$142.5B 2015 U.S. ad spending for 200 LNA
Packaged-goods marketers have been shifting to digital coupons from paper for years, but most of those electronic deals aren't individually coded. That's a big miss for marketers because the coupons can't be used to build customer-relationship-management programs that track how people use and share deals.
CPGs' involvement in individually trackable deals has largely been through retailer loyalty-marketing programs and data brokered by third parties, such as Catalina or, in the case of Kroger Co., through its Dunnhumby USA unit (which is co-owned with U.K. retailer Tesco). While such programs have collected lots of consumer data, the retailers own those troves; CPG marketers pay to rent them.
Now, Kimberly-Clark Co. is looking to end the data blindness that comes from selling most of its products through retailers. The company is building its own deal database and CRM programs through Revtrax, a promotion-analytics firm.
K-C has begun regularly tracking not only how often and where people redeem digital offers, but how widely they share them with friends and through which social channels, according to Dan Kersten, senior consumer-promotion manager for Kimberly-Clark. It's also starting to analyze which of its consumers are most influential in spreading offers to friends, and at which retailers they have the most impact. So instead of (fully anonymized) consumer-data sharing being a one-way street from retailer to manufacturer, K-C is compiling deal data that it can share in the other direction.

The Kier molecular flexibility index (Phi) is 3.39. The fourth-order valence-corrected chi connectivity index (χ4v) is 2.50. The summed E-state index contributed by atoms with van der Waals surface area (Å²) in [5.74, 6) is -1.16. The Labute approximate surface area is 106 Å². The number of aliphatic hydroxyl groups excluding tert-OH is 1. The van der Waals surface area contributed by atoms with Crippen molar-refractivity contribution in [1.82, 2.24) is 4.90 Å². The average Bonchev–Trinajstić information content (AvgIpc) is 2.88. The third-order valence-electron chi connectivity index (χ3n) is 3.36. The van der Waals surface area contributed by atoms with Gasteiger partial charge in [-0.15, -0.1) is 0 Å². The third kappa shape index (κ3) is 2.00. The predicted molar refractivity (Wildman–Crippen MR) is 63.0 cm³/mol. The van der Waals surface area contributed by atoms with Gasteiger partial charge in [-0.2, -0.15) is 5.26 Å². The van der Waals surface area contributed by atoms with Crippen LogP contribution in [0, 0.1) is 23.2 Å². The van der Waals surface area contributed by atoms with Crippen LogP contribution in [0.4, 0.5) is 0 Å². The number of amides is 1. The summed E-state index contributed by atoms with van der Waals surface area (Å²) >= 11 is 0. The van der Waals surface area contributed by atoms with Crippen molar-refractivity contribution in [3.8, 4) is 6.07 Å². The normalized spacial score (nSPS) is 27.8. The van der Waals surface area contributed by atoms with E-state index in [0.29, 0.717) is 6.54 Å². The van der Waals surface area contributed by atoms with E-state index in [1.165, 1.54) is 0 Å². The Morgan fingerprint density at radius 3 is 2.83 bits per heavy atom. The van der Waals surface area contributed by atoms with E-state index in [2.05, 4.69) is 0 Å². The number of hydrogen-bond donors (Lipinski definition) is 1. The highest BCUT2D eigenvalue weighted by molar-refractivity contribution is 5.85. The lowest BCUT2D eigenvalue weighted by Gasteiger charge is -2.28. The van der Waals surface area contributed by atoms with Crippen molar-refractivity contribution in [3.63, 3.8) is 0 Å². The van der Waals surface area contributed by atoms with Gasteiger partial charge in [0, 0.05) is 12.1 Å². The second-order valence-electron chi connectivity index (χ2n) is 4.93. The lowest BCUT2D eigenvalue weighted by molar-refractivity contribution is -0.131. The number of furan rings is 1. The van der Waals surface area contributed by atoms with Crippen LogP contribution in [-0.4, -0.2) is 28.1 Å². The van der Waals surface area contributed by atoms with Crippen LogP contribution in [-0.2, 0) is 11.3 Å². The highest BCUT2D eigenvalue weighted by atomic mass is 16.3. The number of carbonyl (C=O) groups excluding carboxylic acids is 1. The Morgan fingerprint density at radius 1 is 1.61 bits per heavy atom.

Among the things K-C is tracking are which media consumers engage with to get offers, from banner ads to email, and which creative approaches they respond to, then where they redeem the offer and how they share it with friends.
"The length of time for the feedback loop is obviously much shorter than with traditional promotion activities," Mr. Kersten said. "We can do a lot of different tests in a short time and optimize very quickly to get a much more engaging promotion, better ROI and more targeted."
The data collection involves informed consent, Mr. Kersten said.
K-C has found the preferred way for sharing deals varies by brand. Huggies and Pull-Ups deals get lots of distribution through Facebook and Twitter, but Mr. Kersten said email remains surprisingly strong for millennial moms.
While retailers have a big head start in tracking deal response, Mr. Kersten believes K-C can provide them with valuable information.
"We want to use [our data] to become that indispensable partner for retailers," he said. "We're just scratching the surface at this point, and retailers are hungry for it."
The trackable-coupon programs are mostly done at the brand level, but K-C plans to try to turn Huggies customers into Cottonelle or Kleenex customers, and vice versa, in addition to getting smarter about how it distributes individual-brand coupons.